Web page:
Ethical considerations do not end with data collection and direct engagement with the stakeholders. Consulted projects revealed that how data is presented through the project’s publicity or in the final report could be equally challenging. In its work, Vienna CoRE managed to actively include a wide range of activist groups engaged in the provision of assistance to newly arrived refugees. The project’s ability to build a constructive relationship between informal volunteer groups and the city’s government is an indisputable achievement. At the same time, since the activist groups have been active members of the project, they too were consulted in the course of the evaluation, not seldom presenting very critical and politically incorrect opinions. The challenge evaluators were facing was that of adequately and genuinely representing these critical voices and doing so in acceptable, constructive manner, not jeopardising the governance structures involved in the project. Utrecht U-RLP was faced with the challenge of considering beneficiaries’ interests and their families’ safety when striving to publicise the project activities. When one of the beneficiaries appeared on Dutch public television, his family back in his country of origin faced repercussions, leading to other beneficiaries becoming more cautious about sharing their stories with the evaluators.

Similar challenges were faced by the evaluators of Brussels CALICO at the reporting stage, when they had to, on the one hand, deliver a balanced representation of all of the project components while, on the other hand, they felt that some aspects of the project produced more important or interesting findings.

In the first intermediate report, should we stick to the idea to present all dimensions blurred into the general objectives of the CALICO project, or should we dig into the specificity of each cluster and approach? How [can we] make sure we don’t generate more tensions or appear not to have an equilibrate description of the dynamics?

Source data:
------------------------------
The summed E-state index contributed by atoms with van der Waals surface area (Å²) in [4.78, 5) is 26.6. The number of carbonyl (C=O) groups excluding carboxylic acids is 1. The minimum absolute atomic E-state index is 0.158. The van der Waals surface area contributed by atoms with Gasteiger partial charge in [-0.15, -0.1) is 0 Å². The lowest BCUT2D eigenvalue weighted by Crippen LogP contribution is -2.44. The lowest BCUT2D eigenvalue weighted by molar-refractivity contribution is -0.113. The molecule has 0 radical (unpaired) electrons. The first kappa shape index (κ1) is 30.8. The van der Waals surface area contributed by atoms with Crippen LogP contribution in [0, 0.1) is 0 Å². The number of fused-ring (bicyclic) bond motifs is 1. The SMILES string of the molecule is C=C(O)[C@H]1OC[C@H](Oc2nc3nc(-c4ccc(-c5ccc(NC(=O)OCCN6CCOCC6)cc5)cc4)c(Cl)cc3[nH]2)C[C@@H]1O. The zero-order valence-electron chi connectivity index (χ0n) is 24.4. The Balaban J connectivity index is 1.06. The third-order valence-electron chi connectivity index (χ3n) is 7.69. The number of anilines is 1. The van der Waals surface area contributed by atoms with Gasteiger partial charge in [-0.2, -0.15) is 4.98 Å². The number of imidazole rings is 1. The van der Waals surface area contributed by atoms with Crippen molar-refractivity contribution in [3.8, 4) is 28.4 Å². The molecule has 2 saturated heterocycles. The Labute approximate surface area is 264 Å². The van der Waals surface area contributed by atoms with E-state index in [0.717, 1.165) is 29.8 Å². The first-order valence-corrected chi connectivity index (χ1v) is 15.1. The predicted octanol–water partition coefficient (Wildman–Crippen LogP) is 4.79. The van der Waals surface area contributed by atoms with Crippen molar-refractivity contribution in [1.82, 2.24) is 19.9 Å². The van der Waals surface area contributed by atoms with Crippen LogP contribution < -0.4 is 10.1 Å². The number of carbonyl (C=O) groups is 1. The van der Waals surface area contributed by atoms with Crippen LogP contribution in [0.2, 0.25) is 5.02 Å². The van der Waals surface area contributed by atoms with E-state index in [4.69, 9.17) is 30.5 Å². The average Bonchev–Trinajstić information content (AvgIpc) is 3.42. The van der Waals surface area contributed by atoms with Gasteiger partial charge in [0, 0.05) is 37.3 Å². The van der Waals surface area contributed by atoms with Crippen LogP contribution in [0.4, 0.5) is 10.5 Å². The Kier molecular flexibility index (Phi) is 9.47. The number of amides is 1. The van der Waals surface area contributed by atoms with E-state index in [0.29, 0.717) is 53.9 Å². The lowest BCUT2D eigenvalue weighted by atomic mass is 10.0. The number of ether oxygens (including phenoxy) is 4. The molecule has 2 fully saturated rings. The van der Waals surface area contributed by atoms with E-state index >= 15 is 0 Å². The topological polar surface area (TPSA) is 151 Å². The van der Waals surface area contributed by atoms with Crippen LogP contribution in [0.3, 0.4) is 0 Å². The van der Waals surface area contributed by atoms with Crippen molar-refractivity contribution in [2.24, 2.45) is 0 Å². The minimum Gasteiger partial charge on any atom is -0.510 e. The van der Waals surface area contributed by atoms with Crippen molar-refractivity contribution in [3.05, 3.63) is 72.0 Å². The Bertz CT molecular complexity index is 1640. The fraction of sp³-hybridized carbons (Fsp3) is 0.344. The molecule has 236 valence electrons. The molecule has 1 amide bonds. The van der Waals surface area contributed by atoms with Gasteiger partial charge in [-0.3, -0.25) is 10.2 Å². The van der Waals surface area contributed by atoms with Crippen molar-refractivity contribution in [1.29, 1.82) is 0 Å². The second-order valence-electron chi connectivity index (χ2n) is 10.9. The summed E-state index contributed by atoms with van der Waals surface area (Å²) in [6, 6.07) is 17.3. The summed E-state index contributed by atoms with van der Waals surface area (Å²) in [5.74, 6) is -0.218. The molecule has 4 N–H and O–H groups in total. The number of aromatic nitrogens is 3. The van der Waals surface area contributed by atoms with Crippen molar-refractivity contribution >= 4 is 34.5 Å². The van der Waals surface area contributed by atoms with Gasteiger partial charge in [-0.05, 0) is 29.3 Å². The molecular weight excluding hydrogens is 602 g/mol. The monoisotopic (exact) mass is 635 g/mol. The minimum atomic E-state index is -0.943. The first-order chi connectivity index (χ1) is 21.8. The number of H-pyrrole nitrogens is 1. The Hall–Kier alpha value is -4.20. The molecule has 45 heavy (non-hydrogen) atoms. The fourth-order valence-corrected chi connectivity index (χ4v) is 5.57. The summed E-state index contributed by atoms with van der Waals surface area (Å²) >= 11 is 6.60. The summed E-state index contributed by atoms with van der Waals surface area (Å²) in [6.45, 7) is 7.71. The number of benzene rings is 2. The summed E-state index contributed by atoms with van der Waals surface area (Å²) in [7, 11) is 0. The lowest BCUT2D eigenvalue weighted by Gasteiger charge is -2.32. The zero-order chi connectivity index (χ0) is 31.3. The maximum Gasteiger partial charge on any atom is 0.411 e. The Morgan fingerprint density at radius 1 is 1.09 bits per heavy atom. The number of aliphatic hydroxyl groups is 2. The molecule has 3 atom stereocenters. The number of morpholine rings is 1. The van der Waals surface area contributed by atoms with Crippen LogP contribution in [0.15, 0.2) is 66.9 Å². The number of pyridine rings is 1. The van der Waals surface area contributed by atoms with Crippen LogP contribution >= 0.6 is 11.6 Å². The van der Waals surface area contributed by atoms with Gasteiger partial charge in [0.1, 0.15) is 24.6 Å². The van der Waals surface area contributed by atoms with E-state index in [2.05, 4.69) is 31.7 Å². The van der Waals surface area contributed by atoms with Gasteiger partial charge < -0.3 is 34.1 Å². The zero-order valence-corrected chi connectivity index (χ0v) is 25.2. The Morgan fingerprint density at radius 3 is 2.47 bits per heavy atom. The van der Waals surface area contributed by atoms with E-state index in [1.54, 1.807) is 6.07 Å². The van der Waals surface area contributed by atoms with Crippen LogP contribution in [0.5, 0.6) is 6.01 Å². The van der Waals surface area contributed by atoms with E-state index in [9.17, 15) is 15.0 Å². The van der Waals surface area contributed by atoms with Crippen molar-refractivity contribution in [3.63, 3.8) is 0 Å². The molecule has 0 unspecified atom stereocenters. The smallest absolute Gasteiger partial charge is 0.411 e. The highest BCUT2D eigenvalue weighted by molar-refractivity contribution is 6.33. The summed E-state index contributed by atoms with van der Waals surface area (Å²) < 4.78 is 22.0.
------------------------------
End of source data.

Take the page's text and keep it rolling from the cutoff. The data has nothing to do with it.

Source: CALICO representative

Lesson #6

The issue of representation has implications in project reporting – when qualitative data methods are used (including in-depth interviews and photographs), a clear policy for protecting the subjects’ privacy needs to be applied. This will safeguard the rights and interests of the stakeholders in the most vulnerable situations (for instance asylum seekers) but also ensure that the dignity of the project participants remains at the core of the evaluation. Evaluators of Vienna CoRE ensured that only data specifically necessary for project evaluation was collected from the beneficiaries and no other information was obtained. In case of Rotterdam BRIDGE, a decision was made not to make use of available data due to privacy-related reasons. While a number of schools work with career guidance portfolios that would contain valuable information for the project implementers, this data was not accessed and anonymised surveys were used as an alternative.

Ensuring privacy can take the form of a written policy regulating who of the data collection and evaluation team members has access to the collected data (preferably limited to the needs-basis and in line with the EU’s GDPR regulation) and how data collection subjects are informed of the evaluation’s purpose and the ways in which their responses will be used. The latter, a matter of informed participation consent (or assent in the case of children), is of particular importance. Ethical evaluations will pay attention to making sure that all the informants are well informed about the purpose of their participation in the evaluation and have a good understanding of the process in which their inputs will be used. Respondents need to know that they may decline participation and this should not impact their ability to access services provided by the project. This is especially important in case of projects offering essential services to the most vulnerable groups (housing or educational services) – beneficiaries need to participate in the evaluation voluntarily and consciously for the findings to have evidence value.

This issue is generally straightforward in classical data collection methods (such as surveys or interviews) but becomes more complicated in evaluations based on an action research approach where any implemented project activity can effectively be considered a source of information for evaluation. As such beneficiaries are observed by evaluators or data collectors (in the role of ethnographers observing activities) or engage in casual conversations which in turn inform the evaluation. Since evaluations based on action research begin with the first project activities and blur the lines between the project and the evaluation, it is worthwhile to present and explain the evaluation component of the project as an integral part so that participants are aware of it.